When I heard that the theme for this months’ edition was on ‘Promoting Well-Being’, I initially thought, naturally, about the well-being of service users. But then I thought about the importance of promoting the well-being of staff. Providers and, in turn, carers are coming under increasing pressure to do more, with less. CQC want providers to achieve ever increasing good outcomes for service users on ever decreasing budgets. There is one resource that carers should have control of – themselves – but giving a bit more of oneself to compensate for the lack of resource elsewhere can be counter-productive. If staff well-being is suffering, how can we expect this to translate into good care for service users?
Well-being encompasses many aspects – physical, mental, emotional and social. A recent survey from CV Library found that 31% of care professionals have considered resigning due to a lack of support around mental health. Whilst mental health is only one prong of a person’s well-being, it is somewhat eye-opening that within the sector, where mental health is often a feature of day to day living, that a large proportion of people supporting service users feel themselves, unsupported.
48% of carers noted that aspects of their job could cause them to feel anxious or depressed, yet 88%, were too embarrassed to disclose information to their employers about their mental health.
Carers are looking after some of the most vulnerable in society, yet have we considered the vulnerability of the carers?
The Key Lines of Enquiry (KLOEs) for adult social care considers staff Well-Being. Buried within a prompt under Well-Led, it states “How do managers make sure staff are supported, respected and valued; have their rights and wellbeing protected; and are motivated, caring and open?”
It is important that sufficient time is carved out to have meaningful supervisions which do not focus only on the practical aspects of the job but also support that can be offered more generally to workers. Training in mental health issues, encompassing service users and staff are important to raise awareness and get people talking. Making people more aware of the issues opens people up to conversations and moves them away from associated stigma.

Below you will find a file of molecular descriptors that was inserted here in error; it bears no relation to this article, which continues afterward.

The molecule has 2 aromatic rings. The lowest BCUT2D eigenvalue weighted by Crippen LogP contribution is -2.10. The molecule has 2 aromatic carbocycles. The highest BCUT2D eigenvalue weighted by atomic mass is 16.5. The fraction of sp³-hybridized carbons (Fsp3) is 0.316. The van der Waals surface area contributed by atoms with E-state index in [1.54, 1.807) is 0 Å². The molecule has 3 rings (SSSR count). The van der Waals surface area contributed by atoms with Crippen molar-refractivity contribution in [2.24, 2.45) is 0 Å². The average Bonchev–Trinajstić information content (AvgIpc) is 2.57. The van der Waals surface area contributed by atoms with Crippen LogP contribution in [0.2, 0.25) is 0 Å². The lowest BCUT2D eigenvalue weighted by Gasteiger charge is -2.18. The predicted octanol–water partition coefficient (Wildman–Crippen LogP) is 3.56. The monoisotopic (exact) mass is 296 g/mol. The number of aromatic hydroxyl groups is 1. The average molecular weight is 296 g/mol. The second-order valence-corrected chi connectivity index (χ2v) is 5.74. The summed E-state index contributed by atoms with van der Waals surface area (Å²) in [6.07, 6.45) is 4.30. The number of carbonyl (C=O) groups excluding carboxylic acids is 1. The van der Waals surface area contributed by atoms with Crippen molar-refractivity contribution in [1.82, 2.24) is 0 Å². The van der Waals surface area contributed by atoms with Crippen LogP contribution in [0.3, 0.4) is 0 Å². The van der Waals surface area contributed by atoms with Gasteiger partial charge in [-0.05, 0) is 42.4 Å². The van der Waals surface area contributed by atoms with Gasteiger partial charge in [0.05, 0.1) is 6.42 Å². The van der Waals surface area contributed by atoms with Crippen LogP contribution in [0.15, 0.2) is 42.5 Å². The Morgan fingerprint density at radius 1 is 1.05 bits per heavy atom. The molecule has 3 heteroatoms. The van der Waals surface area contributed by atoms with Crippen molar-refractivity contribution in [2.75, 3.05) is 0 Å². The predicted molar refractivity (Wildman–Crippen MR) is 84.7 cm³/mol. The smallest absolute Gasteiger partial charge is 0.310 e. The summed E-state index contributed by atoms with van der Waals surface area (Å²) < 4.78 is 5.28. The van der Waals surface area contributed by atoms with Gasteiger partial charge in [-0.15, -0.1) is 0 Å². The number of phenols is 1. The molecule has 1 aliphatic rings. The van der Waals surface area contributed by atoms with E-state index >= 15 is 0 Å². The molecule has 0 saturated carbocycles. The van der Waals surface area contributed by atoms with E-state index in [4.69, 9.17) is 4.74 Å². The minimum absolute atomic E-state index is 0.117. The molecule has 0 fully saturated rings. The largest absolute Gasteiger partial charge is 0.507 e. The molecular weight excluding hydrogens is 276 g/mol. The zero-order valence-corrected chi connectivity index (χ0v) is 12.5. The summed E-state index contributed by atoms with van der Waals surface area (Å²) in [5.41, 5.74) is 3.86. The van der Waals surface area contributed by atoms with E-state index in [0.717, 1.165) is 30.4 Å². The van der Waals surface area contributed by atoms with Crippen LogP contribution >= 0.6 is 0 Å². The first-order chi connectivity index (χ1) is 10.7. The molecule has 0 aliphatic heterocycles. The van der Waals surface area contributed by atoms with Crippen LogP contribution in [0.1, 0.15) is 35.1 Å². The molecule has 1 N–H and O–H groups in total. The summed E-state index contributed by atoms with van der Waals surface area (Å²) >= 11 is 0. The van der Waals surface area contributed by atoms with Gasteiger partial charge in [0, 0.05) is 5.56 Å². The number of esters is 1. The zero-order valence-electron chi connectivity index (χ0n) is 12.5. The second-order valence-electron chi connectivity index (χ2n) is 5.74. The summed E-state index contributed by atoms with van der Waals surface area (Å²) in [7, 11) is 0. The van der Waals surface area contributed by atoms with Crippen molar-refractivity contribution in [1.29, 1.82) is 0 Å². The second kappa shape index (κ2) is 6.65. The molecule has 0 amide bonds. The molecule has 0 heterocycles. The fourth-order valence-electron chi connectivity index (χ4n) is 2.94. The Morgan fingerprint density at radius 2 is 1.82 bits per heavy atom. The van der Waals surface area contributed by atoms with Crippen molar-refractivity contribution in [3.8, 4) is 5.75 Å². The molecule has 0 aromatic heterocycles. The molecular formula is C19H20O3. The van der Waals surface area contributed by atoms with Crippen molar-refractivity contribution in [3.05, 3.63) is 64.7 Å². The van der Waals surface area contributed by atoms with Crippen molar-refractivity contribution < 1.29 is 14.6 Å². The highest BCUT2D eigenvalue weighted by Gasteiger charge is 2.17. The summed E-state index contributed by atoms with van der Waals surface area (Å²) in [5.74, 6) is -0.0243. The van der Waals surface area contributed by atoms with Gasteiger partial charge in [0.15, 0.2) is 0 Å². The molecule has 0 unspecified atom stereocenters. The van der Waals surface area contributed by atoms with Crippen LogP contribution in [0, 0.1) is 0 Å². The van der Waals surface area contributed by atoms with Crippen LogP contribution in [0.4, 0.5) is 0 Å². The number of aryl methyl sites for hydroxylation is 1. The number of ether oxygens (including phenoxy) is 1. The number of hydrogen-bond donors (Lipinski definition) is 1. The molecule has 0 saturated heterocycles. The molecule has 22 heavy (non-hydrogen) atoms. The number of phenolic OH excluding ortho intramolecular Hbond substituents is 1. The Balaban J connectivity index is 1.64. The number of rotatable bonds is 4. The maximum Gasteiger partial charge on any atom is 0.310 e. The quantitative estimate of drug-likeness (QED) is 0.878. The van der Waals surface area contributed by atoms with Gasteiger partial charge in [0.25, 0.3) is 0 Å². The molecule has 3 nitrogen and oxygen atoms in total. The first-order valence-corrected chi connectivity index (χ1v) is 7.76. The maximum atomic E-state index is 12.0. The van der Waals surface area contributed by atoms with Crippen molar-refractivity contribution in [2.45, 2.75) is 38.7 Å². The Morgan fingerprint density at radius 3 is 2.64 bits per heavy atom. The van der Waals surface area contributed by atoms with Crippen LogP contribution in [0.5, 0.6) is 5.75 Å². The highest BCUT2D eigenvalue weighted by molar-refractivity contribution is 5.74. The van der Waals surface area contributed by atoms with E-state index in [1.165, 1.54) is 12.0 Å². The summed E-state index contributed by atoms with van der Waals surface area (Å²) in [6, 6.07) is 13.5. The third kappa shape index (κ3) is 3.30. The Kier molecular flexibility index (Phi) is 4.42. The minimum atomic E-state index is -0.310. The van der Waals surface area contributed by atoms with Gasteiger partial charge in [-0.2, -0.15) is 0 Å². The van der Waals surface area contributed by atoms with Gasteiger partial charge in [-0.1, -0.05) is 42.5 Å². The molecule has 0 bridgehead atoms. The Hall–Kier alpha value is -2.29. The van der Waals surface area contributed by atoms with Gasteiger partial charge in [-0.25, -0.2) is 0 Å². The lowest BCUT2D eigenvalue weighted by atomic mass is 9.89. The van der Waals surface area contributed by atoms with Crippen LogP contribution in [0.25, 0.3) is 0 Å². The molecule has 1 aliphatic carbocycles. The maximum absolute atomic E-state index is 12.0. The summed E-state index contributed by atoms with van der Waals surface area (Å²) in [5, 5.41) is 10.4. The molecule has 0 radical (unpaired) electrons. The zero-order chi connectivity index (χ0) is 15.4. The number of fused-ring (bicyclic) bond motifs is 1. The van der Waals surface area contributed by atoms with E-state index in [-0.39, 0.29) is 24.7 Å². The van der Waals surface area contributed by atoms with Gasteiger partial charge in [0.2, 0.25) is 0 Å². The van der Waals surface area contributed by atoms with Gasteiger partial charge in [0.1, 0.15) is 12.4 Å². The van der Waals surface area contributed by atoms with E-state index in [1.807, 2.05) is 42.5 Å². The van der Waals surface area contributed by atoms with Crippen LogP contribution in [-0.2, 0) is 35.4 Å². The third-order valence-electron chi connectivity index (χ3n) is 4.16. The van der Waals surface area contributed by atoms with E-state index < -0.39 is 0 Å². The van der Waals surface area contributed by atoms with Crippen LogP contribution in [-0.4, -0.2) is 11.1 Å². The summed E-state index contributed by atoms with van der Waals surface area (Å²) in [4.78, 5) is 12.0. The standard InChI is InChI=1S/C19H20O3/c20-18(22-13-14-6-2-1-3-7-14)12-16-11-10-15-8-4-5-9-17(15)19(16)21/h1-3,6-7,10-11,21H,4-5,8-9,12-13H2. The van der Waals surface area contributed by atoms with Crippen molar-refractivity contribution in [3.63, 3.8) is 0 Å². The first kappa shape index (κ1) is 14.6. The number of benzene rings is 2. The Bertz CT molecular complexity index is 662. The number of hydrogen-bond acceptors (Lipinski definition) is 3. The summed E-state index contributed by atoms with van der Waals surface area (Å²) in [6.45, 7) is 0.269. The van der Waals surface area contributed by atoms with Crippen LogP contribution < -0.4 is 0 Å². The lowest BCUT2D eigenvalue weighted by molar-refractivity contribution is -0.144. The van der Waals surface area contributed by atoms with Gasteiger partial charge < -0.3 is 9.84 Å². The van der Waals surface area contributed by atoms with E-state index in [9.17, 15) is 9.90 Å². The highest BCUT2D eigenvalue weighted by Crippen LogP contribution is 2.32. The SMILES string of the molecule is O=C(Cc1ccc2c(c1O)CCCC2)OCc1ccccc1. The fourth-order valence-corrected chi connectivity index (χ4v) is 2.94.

Training, supervisions and an open and transparent culture are all important aspects to consider but simply having such mechanisms in place will not be enough unless those implementing them have the skills to recognise and make necessary change. It is important that providers think of the benefits and not the burdens of supporting carers in a more holistic way.
Staff who feel supported will perform better and this will have a knock-on effect to the benefit of the service users and the home. Recently Andrea Sutcliffe spoke about factors that make a home ‘Outstanding’ – this included a home that “value and cherish their staff, making sure they feel valued, are developed and encouraged to be the best they can be…” and that “staff are engaged and motivated, always looking to improve with a ‘can do, will do’ attitude.”
With turnover rates of carers and registered nurses sitting above 30%, retention of good staff is getting increasingly difficult. Instead of keeping a stiff upper lip, let’s start a discussion for the benefit of all concerned.